In it, “Newspapers are elephants in a desert of their own making, desperately wandering from watering hole to watering hole, but the revenue flowing from each tributary of their 18th century monopoly on the sale of copies is drying up,” says Crosbie, adding:
“Neither fencing off the copies nor reinforcing the monopoly will help. Their business model faces absolute drought. So they collect, not to commit suicide, but to assemble their graveyard.
“Our own technology reveals the fundamental natural law governing information and intellectual work. The age of commercial privilege is ending. Natural rights must resume.”
Says surfer »»»
i think there are three kinds of people, those that know about copyrights true intentions (Robert, Henri, Crosby, [and I have to include here the MAFIAA thug lawyers, otherwise they would not be fighting so hard for their extensions, blah] ), sheeple that only know what is brainwashed into them by similiar fecal material as the lawyers, big $ et al.., and the dont knows.
im a degreed software engineer of over 20 yrs and 8 languages, capable of being an `expert witness` in any of these RIAA circus acts currently in the court system, and not an artist.
however, the other day, i was talking to a collegue and he suggested that i patent a particular software package i `shrink-wrapped` years ago. i found a copy laying around and thought mebbe i should update its version with a re-write and put it back on the market. patent it? never thought of that.. i continued the conversation that in during the diligence, i only found another minor player in usa that had a similiar idea, and there would still be demand for this software i designed. even if there was another package like mine, it would be good competition to make mine better.
then i realized, i was an artist, and all the articles on ars, /., techdirt and here reminded me of patent trolls, copyright propoganda, ad nauseum.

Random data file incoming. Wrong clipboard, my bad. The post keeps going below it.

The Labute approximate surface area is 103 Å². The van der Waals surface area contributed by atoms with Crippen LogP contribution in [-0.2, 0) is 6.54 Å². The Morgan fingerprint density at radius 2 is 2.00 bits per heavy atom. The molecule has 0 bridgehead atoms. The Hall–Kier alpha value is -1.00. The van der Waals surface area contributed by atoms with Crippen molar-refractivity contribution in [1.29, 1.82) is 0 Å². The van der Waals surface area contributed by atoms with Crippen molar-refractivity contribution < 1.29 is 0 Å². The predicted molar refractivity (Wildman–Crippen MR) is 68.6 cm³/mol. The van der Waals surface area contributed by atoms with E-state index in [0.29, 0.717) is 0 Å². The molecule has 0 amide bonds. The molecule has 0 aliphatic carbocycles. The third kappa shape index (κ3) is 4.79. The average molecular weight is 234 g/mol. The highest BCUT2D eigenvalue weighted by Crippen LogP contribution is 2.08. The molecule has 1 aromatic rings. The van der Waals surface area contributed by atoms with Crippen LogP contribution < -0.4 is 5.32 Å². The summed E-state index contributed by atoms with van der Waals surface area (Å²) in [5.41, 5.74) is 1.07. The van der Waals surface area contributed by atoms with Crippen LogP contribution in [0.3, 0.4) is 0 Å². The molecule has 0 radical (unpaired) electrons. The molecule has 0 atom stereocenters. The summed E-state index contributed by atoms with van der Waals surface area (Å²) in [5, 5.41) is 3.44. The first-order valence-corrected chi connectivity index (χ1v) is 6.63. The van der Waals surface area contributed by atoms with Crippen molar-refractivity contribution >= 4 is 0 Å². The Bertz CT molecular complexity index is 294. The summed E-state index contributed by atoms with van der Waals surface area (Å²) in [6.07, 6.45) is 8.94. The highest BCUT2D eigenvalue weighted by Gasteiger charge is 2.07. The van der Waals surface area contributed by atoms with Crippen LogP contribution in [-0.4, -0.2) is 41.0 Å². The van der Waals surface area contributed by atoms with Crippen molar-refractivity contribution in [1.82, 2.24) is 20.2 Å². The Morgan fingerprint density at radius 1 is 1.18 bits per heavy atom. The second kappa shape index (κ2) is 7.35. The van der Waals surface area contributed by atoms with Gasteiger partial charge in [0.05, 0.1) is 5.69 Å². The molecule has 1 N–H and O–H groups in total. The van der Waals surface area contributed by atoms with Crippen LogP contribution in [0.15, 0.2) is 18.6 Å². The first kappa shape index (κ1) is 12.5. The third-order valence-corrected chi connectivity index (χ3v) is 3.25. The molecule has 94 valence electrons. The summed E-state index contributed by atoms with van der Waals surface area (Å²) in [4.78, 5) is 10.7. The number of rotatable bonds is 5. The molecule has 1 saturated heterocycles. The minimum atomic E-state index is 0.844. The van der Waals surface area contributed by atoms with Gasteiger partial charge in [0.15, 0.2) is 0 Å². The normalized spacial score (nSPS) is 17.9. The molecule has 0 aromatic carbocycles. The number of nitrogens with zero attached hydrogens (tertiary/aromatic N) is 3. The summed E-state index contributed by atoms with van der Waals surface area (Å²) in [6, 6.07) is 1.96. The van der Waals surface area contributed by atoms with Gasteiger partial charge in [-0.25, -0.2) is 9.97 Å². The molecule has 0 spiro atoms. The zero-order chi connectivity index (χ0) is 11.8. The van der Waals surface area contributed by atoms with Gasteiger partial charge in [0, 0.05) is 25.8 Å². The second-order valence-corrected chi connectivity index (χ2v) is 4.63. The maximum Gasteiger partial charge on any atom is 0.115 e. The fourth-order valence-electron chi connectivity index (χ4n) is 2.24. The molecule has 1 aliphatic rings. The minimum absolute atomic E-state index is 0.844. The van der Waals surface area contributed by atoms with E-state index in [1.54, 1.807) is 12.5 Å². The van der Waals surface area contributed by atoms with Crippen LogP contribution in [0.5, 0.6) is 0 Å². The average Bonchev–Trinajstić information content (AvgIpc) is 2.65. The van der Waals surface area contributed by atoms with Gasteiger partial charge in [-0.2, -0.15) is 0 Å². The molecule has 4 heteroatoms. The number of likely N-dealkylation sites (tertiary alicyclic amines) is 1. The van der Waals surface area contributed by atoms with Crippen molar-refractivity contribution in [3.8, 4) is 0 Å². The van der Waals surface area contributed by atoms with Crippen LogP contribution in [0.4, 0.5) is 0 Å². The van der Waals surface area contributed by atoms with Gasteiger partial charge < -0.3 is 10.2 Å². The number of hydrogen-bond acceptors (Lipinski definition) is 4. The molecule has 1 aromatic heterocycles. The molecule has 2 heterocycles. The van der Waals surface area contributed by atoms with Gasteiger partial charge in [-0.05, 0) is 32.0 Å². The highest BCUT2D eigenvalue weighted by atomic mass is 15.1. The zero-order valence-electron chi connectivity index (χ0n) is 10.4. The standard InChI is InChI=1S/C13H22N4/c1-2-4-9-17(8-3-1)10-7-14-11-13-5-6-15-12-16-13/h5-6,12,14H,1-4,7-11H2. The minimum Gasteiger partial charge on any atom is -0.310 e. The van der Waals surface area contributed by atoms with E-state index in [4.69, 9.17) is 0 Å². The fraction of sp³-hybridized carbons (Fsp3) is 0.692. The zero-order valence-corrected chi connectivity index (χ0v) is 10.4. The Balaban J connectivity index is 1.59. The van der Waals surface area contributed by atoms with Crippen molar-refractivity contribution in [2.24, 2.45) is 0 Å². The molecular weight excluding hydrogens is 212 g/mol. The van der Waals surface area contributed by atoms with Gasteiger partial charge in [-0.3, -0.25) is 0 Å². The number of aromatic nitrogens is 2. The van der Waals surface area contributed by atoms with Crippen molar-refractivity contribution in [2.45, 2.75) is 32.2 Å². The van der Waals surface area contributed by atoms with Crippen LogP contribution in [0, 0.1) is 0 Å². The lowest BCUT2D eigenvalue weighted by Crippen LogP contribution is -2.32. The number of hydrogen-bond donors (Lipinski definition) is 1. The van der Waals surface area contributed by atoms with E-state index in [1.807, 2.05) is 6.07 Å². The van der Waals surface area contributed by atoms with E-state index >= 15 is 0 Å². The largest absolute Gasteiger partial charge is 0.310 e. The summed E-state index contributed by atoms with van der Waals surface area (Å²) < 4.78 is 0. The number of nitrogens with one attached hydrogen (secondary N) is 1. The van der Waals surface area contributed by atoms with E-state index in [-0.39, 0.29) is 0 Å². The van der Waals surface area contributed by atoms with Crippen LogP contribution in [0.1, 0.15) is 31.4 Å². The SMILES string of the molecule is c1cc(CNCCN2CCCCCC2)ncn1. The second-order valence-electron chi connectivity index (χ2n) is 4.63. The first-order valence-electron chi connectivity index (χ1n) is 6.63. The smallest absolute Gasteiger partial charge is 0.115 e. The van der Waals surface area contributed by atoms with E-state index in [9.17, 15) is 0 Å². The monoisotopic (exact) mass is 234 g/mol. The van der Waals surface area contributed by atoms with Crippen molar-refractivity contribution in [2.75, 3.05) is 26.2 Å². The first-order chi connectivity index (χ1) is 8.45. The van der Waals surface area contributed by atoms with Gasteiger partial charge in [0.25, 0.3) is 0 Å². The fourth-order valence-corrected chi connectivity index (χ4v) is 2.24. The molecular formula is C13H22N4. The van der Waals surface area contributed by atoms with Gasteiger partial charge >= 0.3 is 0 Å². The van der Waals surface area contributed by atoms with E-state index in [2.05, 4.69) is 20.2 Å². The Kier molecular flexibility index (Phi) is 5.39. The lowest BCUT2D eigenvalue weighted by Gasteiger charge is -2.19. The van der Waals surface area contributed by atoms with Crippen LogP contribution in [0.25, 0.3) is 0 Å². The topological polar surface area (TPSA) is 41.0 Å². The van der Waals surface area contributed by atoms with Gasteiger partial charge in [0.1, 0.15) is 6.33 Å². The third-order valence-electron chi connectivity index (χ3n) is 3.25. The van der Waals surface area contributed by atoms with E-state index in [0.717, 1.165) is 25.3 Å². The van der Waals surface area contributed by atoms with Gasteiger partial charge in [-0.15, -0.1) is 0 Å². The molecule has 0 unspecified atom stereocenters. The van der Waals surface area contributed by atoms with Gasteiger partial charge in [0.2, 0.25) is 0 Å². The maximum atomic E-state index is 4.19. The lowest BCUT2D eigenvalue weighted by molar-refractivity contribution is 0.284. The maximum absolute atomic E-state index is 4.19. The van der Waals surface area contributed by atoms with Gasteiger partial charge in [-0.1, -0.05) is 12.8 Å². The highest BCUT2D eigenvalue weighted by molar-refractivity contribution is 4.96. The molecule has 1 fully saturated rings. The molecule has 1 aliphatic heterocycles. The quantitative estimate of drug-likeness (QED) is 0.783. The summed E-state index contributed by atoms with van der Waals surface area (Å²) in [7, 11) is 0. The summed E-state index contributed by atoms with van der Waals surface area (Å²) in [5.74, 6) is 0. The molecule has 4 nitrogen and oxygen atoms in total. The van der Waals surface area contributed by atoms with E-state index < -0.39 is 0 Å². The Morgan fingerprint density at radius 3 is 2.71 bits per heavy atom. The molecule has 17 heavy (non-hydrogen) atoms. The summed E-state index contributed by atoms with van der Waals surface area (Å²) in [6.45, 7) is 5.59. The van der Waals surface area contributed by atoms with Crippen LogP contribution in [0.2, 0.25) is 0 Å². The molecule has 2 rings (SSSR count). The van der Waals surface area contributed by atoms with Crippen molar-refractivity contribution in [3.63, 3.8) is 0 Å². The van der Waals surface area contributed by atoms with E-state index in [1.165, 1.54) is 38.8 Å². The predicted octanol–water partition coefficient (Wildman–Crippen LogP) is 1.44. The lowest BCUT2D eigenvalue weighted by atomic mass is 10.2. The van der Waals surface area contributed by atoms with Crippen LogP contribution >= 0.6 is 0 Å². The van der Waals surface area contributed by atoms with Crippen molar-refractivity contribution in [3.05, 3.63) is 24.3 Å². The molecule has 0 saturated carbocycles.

so, if i patent the `idea`, which im sure is easy as fuck to do, then i can lock out innovation entirely, and everyone would be at my whim when i felt like upgrading my software. for the price i demanded, gee, that sounded all too familiar even if I DIDNT, someone else could, and then force mine off the market.., if only for protecting my right to offer a better software package for a reasonable fee i HAVE to patent it. thats fucked up when a system is so screwed, you HAVE to play their way, or not be allowed into the game at all.
it really hits home hard when the realizations of how fucked up the patent and copyright system is in its current state, lemme tell ya.
love your articles Crosbie.
“Thanks,” says Crosbie, going on »»»
NB The best thing to do with respect to patents is to publish your patentable work in order to establish it as prior art, i.e. unless some blighter has already patented it. This helps defend yourself should you ever have a thriving business based upon your ideas (or those you assumed were ancient or unpatentable).
Unfortunately, patent battles are not really won based on merit but on size of litigation budget.
I suggest the alternative strategy to hiring lawyers (or building up a patent portfolio) is to ensure you are always so nimble you can dodge any patent claim levelled against you.
Other techniques are also available, Crosbie points out, such as —-
—- “enabling your customers to infringe any patents where you cannot”.
It’s, “difficult for trolls to prosecute a million users,” he 0bserves.
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